Data quality is an elusive goal. The more we try to keep accurate records in database systems, the more it seems that at least some of that data is just plain wrong. Why is this so?
Speed to market issues tend to hinder data quality improvement in today’s world of web-enabled, rapidly deployed systems. Instead of operating within a well-defined data architecture that mandates data modeling and logical database design, we fall prey to the opportunistic techniques of the day.
There are many barriers and inhibitors to data quality. Yes, the rapid-fire nature of project planning and application development is one of these inhibitors, but it is not the only one. The data explosion exacerbates the problem. As we add more and more data without necessarily adding more people and processes and policies to ensure the accuracy of the data, data quality will continue to degrade.
The propensity to copy data all over the place is another big problem. Instead of using database management systems to share data among multiple applications, we copy data instead. Think about it, you’ve probably done it yourself. You’ve got that customer database up on the mainframe. Maybe it exists in DB2 or perhaps even IMS. Then a new application gets funded for development and it needs customer data. But the users don’t want to access the customer data where it resides; instead they want their own copy. Maybe even on the same DBMS. Then a new project comes up and we create a copy in Oracle on Unix and those SQL Server folks need a copy, too. And it is downloaded to workstations in spreadsheets and another copy is made for the data warehouse and oh, yeah, don’t forget to copy it out to those data marts, too.
With copies of the (supposedly) same data swimming all over the place who can guarantee its accuracy? When it changes in one system, does it get changed everywhere? What about that user who has his spreadsheet up in one window and an application up in another window: who can ensure that s/he does not wreck the application data because the information in the spreadsheet is outdated?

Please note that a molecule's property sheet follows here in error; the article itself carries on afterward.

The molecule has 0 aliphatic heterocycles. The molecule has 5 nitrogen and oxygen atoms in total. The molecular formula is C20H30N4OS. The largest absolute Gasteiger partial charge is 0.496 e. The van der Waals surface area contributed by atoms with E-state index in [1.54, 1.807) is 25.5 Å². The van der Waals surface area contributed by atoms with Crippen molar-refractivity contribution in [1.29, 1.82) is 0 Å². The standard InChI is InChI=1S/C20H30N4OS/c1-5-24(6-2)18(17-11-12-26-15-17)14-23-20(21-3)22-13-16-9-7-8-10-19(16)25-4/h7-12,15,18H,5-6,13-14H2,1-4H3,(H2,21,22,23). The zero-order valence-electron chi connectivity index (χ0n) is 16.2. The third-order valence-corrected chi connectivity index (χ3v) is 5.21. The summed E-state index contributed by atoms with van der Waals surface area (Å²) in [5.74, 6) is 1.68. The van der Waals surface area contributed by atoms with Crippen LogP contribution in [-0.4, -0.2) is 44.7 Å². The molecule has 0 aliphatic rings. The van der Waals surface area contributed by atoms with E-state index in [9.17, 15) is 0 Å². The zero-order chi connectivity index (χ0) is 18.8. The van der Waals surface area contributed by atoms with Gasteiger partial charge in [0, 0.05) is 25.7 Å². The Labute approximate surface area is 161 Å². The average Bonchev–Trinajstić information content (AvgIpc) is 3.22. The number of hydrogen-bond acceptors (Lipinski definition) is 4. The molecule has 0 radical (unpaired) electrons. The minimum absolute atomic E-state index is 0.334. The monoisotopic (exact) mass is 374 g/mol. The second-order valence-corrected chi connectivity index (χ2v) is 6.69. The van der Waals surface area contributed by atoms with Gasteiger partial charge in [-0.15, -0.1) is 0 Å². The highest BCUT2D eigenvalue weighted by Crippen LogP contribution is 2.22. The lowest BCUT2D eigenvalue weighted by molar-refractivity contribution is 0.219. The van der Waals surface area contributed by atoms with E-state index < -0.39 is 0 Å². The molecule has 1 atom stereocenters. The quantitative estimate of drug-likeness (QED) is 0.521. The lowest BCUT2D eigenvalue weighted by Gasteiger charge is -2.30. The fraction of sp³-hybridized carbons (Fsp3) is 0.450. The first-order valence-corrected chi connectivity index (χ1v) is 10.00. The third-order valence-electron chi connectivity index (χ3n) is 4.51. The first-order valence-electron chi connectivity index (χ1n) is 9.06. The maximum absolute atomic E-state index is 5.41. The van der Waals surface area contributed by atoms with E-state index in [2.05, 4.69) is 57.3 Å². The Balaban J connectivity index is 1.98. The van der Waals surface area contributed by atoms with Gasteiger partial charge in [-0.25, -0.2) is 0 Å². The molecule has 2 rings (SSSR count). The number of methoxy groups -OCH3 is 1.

Maintaining duplicate data implementations is like having multiple watches that do not tell the same time. Each one is just little bit different than the next one, off by a few seconds, or minutes, or even hours… And synchronizing the data can be a Herculean task.
Automation can help. ETL tools that automatically populate data changes from one database out to others can help to keep multiple copies of the same data synchronized. But the results will only be as good as the automation you put in place. It is doubtful that you will automate the modification of every copy of the data throughout your organization. A much better approach is stopping the wild copying of data and instead share data using a DBMS. That is what a DBMS is designed for, you know?
Assuring data quality can be a struggle even in a centralized and homogeneous environment. Data stewards are needed to implement programs for data quality improvement. Such programs need to include both technology and business tasks. Without executive-level business folks intimately involved in the data quality effort it will surely fail. Implementing data quality programs is costly and without upper level management buy-in, human nature will kick in and we’ll start copying data hither and yon all over again.
What is required for data quality? At a high level, there are six components: accuracy, integrity, security, accessibility, nonredundancy, and flexibility. Accuracy involves data modeling and implementing physical databases that correlate to those models. Integrity has a two-fold meaning: placing rules on the data into the DBMS that define its allowable values and ensuring the backup and recoverability of the database in the event of hardware or software failures. Security involves the protection of the data from unauthorized access. Accessibility means that the data is available in an optimal manner for those who are authorized users. Nonredundancy means that data is not stored inconsistently in multiple places. And flexibility refers to the ability to modify database structures as changes are required.
Both database administration and data administration need to be involved as well. DA sets the policies and rules for data quality and DBA helps to implement them using existing database technology. Data management tools for database change management, backup and recovery, and performance assurance can help to achieve these goals from a physical database perspective. From a logical perspective there are tools to automate and facilitate data modeling, metadata management, and data profiling. Of course, tools aren’t the only answer, but they sometimes can make an impossible task at least possible.